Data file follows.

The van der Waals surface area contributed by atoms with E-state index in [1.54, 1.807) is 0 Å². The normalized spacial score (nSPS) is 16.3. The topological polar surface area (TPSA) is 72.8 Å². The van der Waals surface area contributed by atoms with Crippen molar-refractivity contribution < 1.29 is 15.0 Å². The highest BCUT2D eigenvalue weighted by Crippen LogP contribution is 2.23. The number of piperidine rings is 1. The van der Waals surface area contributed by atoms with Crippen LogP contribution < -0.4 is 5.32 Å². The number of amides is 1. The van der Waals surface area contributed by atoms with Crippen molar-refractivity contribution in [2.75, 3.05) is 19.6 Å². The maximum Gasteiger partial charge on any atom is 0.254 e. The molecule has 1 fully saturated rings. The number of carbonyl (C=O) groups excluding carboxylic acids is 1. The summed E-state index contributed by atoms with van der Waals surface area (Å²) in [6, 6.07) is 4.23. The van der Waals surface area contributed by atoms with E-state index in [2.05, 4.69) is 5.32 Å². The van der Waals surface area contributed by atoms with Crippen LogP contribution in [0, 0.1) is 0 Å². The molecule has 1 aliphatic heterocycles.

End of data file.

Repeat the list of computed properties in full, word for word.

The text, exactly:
The van der Waals surface area contributed by atoms with E-state index in [1.54, 1.807) is 0 Å². The normalized spacial score (nSPS) is 16.3. The topological polar surface area (TPSA) is 72.8 Å². The van der Waals surface area contributed by atoms with Crippen molar-refractivity contribution < 1.29 is 15.0 Å². The highest BCUT2D eigenvalue weighted by Crippen LogP contribution is 2.23. The number of piperidine rings is 1. The van der Waals surface area contributed by atoms with Crippen LogP contribution < -0.4 is 5.32 Å². The number of amides is 1. The van der Waals surface area contributed by atoms with Crippen molar-refractivity contribution in [2.75, 3.05) is 19.6 Å². The maximum Gasteiger partial charge on any atom is 0.254 e. The molecule has 1 fully saturated rings. The number of carbonyl (C=O) groups excluding carboxylic acids is 1. The summed E-state index contributed by atoms with van der Waals surface area (Å²) in [6, 6.07) is 4.23. The van der Waals surface area contributed by atoms with E-state index in [2.05, 4.69) is 5.32 Å². The van der Waals surface area contributed by atoms with Crippen LogP contribution in [0, 0.1) is 0 Å². The molecule has 1 aliphatic heterocycles.